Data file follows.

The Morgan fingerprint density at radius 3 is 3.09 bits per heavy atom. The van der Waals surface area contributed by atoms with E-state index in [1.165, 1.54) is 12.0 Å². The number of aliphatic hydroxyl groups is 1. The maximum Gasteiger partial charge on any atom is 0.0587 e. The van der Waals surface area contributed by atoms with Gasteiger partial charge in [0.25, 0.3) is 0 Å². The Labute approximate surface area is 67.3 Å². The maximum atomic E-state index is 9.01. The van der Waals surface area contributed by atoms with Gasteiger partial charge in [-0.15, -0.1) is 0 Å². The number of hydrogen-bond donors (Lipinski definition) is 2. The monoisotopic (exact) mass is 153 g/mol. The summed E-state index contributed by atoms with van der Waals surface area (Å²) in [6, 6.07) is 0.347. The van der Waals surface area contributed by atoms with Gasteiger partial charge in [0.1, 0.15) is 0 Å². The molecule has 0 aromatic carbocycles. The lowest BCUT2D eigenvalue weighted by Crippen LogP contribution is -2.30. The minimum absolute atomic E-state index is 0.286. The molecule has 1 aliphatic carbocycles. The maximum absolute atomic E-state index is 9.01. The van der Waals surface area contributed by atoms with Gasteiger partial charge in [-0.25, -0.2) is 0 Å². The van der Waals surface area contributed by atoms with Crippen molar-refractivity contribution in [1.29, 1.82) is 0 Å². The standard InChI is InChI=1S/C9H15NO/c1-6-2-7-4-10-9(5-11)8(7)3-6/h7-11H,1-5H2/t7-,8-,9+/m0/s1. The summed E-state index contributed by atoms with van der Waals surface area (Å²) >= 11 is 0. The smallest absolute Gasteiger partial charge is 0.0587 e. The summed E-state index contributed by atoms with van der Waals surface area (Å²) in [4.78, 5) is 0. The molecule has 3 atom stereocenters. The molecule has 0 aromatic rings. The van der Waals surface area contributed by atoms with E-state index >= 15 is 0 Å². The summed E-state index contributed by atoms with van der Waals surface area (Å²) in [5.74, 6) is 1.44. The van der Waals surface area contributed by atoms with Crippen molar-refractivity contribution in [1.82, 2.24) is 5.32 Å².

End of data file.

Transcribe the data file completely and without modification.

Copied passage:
The Morgan fingerprint density at radius 3 is 3.09 bits per heavy atom. The van der Waals surface area contributed by atoms with E-state index in [1.165, 1.54) is 12.0 Å². The number of aliphatic hydroxyl groups is 1. The maximum Gasteiger partial charge on any atom is 0.0587 e. The van der Waals surface area contributed by atoms with Gasteiger partial charge in [0.25, 0.3) is 0 Å². The Labute approximate surface area is 67.3 Å². The maximum atomic E-state index is 9.01. The van der Waals surface area contributed by atoms with Gasteiger partial charge in [-0.15, -0.1) is 0 Å². The number of hydrogen-bond donors (Lipinski definition) is 2. The monoisotopic (exact) mass is 153 g/mol. The summed E-state index contributed by atoms with van der Waals surface area (Å²) in [6, 6.07) is 0.347. The van der Waals surface area contributed by atoms with Gasteiger partial charge in [0.1, 0.15) is 0 Å². The molecule has 0 aromatic carbocycles. The lowest BCUT2D eigenvalue weighted by Crippen LogP contribution is -2.30. The minimum absolute atomic E-state index is 0.286. The molecule has 1 aliphatic carbocycles. The maximum absolute atomic E-state index is 9.01. The van der Waals surface area contributed by atoms with Gasteiger partial charge in [-0.25, -0.2) is 0 Å². The van der Waals surface area contributed by atoms with Crippen molar-refractivity contribution in [1.29, 1.82) is 0 Å². The standard InChI is InChI=1S/C9H15NO/c1-6-2-7-4-10-9(5-11)8(7)3-6/h7-11H,1-5H2/t7-,8-,9+/m0/s1. The summed E-state index contributed by atoms with van der Waals surface area (Å²) >= 11 is 0. The smallest absolute Gasteiger partial charge is 0.0587 e. The summed E-state index contributed by atoms with van der Waals surface area (Å²) in [4.78, 5) is 0. The molecule has 3 atom stereocenters. The molecule has 0 aromatic rings. The van der Waals surface area contributed by atoms with E-state index >= 15 is 0 Å². The summed E-state index contributed by atoms with van der Waals surface area (Å²) in [5.74, 6) is 1.44. The van der Waals surface area contributed by atoms with Crippen molar-refractivity contribution in [1.82, 2.24) is 5.32 Å².